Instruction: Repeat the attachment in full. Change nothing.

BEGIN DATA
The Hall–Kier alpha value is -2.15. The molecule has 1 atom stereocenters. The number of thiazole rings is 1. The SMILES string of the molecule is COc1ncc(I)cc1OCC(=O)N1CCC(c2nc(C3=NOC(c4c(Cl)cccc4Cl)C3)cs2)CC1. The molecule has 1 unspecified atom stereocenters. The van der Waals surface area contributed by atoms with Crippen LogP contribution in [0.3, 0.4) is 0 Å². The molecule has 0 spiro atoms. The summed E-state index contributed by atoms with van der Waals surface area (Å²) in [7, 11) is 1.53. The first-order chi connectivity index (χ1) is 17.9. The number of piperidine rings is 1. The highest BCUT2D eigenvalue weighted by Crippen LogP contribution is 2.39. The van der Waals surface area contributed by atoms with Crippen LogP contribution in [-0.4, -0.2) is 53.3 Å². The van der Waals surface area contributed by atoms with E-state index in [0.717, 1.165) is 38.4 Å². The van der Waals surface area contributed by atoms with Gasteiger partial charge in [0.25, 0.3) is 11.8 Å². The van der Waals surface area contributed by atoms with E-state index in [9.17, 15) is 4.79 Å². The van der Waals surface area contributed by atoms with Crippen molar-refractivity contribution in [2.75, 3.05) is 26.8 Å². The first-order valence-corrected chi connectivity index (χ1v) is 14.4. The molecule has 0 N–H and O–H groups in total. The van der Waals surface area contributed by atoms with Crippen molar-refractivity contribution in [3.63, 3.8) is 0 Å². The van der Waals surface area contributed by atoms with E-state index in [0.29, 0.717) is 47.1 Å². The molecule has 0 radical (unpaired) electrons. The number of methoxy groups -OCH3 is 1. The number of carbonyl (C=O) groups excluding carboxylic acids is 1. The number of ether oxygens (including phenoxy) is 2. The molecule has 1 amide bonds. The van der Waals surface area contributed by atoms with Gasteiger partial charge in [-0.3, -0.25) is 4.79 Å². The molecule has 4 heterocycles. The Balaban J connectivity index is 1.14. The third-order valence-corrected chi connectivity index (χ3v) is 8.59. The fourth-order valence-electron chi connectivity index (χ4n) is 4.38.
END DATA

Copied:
The Hall–Kier alpha value is -2.15. The molecule has 1 atom stereocenters. The number of thiazole rings is 1. The SMILES string of the molecule is COc1ncc(I)cc1OCC(=O)N1CCC(c2nc(C3=NOC(c4c(Cl)cccc4Cl)C3)cs2)CC1. The molecule has 1 unspecified atom stereocenters. The van der Waals surface area contributed by atoms with Crippen LogP contribution in [0.3, 0.4) is 0 Å². The molecule has 0 spiro atoms. The summed E-state index contributed by atoms with van der Waals surface area (Å²) in [7, 11) is 1.53. The first-order chi connectivity index (χ1) is 17.9. The number of piperidine rings is 1. The highest BCUT2D eigenvalue weighted by Crippen LogP contribution is 2.39. The van der Waals surface area contributed by atoms with Crippen LogP contribution in [-0.4, -0.2) is 53.3 Å². The van der Waals surface area contributed by atoms with E-state index in [0.717, 1.165) is 38.4 Å². The van der Waals surface area contributed by atoms with Gasteiger partial charge in [0.25, 0.3) is 11.8 Å². The van der Waals surface area contributed by atoms with E-state index in [9.17, 15) is 4.79 Å². The van der Waals surface area contributed by atoms with Crippen molar-refractivity contribution in [2.75, 3.05) is 26.8 Å². The first-order valence-corrected chi connectivity index (χ1v) is 14.4. The molecule has 0 N–H and O–H groups in total. The van der Waals surface area contributed by atoms with Crippen molar-refractivity contribution in [3.63, 3.8) is 0 Å². The van der Waals surface area contributed by atoms with E-state index in [0.29, 0.717) is 47.1 Å². The molecule has 0 radical (unpaired) electrons. The number of methoxy groups -OCH3 is 1. The number of carbonyl (C=O) groups excluding carboxylic acids is 1. The number of ether oxygens (including phenoxy) is 2. The molecule has 1 amide bonds. The van der Waals surface area contributed by atoms with Gasteiger partial charge in [-0.3, -0.25) is 4.79 Å². The molecule has 4 heterocycles. The Balaban J connectivity index is 1.14. The third-order valence-corrected chi connectivity index (χ3v) is 8.59. The fourth-order valence-electron chi connectivity index (χ4n) is 4.38.